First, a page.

On the second anniversary of the Deepwater Horizon explosion, evidence of the spill's ongoing impacts on Gulf people and ecosystems continues to mount. As if eyeless shrimp, toxic beaches, and dead dolphins weren't bad enough, a new study suggests that Gulf oysters are also in trouble.
A team of scientists led by Dr. Peter Roopnarine of the California Academy of Sciences says that oysters in the Gulf contain higher concentrations of the heavy metals found in crude oil now than they did before the spill. Using a method known—awesomely—as "laser ablation inductively coupled plasma mass spectrometry," the scientists vaporized oyster shells and superheated them, causing different elements to radiate light at specific, known frequencies so they could be identified. They measured higher concentrations of vanadium, cobalt, and chromium—three heavy metals present in oil—in the oysters sampled after the spill. Even more worrisome, the team found that 89 percent of post-spill specime...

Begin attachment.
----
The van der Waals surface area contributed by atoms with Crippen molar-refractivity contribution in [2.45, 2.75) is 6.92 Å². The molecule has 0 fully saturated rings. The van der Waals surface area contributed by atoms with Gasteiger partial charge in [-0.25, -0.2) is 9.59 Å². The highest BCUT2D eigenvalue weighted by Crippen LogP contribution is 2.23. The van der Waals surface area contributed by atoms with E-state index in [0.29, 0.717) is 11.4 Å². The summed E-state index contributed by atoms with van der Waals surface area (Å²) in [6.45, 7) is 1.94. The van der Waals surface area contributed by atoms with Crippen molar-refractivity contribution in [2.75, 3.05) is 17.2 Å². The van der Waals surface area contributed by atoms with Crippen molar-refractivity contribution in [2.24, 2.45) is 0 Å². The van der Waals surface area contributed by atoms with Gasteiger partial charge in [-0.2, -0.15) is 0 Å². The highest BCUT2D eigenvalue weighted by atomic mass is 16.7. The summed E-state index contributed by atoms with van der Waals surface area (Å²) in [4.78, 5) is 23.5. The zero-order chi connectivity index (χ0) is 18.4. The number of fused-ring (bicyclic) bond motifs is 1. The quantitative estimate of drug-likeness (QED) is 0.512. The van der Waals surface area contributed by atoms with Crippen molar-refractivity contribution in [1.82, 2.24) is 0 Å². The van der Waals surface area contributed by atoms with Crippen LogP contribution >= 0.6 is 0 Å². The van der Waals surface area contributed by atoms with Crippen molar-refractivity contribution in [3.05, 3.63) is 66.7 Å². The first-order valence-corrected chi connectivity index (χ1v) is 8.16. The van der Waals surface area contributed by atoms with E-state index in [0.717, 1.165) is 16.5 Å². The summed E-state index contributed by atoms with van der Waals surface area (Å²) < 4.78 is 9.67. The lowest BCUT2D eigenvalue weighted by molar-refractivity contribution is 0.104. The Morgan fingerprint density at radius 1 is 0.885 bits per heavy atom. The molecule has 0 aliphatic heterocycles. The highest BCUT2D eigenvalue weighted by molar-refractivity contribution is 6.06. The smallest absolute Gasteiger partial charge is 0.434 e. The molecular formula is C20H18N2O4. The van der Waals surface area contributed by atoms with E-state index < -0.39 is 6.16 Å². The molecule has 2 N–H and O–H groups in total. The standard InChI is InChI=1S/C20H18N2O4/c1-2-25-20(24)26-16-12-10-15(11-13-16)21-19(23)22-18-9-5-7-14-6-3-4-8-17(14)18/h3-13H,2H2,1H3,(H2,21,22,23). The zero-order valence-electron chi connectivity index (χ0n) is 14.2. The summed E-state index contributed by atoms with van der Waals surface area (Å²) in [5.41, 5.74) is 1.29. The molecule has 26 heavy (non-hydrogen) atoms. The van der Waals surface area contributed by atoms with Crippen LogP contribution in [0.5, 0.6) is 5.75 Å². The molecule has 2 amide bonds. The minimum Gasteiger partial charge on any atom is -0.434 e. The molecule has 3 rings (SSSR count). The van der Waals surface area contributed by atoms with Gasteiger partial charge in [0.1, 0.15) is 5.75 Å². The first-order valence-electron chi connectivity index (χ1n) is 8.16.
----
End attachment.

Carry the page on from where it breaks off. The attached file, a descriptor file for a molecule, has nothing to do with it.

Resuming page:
Read Full Article »